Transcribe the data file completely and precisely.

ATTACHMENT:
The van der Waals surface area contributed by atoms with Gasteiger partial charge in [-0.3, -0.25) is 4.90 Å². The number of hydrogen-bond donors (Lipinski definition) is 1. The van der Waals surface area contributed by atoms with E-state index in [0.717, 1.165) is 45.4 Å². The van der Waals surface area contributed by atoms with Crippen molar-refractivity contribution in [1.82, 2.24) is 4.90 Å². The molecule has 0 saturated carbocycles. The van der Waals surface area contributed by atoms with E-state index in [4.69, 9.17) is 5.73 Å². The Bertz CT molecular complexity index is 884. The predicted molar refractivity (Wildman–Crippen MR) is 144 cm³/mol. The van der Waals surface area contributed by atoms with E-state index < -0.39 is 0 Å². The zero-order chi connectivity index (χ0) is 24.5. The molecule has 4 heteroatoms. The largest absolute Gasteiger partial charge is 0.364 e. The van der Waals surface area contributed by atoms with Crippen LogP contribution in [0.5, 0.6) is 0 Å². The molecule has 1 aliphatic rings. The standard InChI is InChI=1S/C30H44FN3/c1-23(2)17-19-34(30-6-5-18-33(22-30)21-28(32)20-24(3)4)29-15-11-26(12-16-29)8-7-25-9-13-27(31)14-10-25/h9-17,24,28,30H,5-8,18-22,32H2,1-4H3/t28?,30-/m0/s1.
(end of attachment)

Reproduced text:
The van der Waals surface area contributed by atoms with Gasteiger partial charge in [-0.3, -0.25) is 4.90 Å². The number of hydrogen-bond donors (Lipinski definition) is 1. The van der Waals surface area contributed by atoms with E-state index in [0.717, 1.165) is 45.4 Å². The van der Waals surface area contributed by atoms with Crippen molar-refractivity contribution in [1.82, 2.24) is 4.90 Å². The molecule has 0 saturated carbocycles. The van der Waals surface area contributed by atoms with E-state index in [4.69, 9.17) is 5.73 Å². The Bertz CT molecular complexity index is 884. The predicted molar refractivity (Wildman–Crippen MR) is 144 cm³/mol. The van der Waals surface area contributed by atoms with E-state index < -0.39 is 0 Å². The zero-order chi connectivity index (χ0) is 24.5. The molecule has 4 heteroatoms. The largest absolute Gasteiger partial charge is 0.364 e. The van der Waals surface area contributed by atoms with Crippen LogP contribution in [0.5, 0.6) is 0 Å². The molecule has 1 aliphatic rings. The standard InChI is InChI=1S/C30H44FN3/c1-23(2)17-19-34(30-6-5-18-33(22-30)21-28(32)20-24(3)4)29-15-11-26(12-16-29)8-7-25-9-13-27(31)14-10-25/h9-17,24,28,30H,5-8,18-22,32H2,1-4H3/t28?,30-/m0/s1.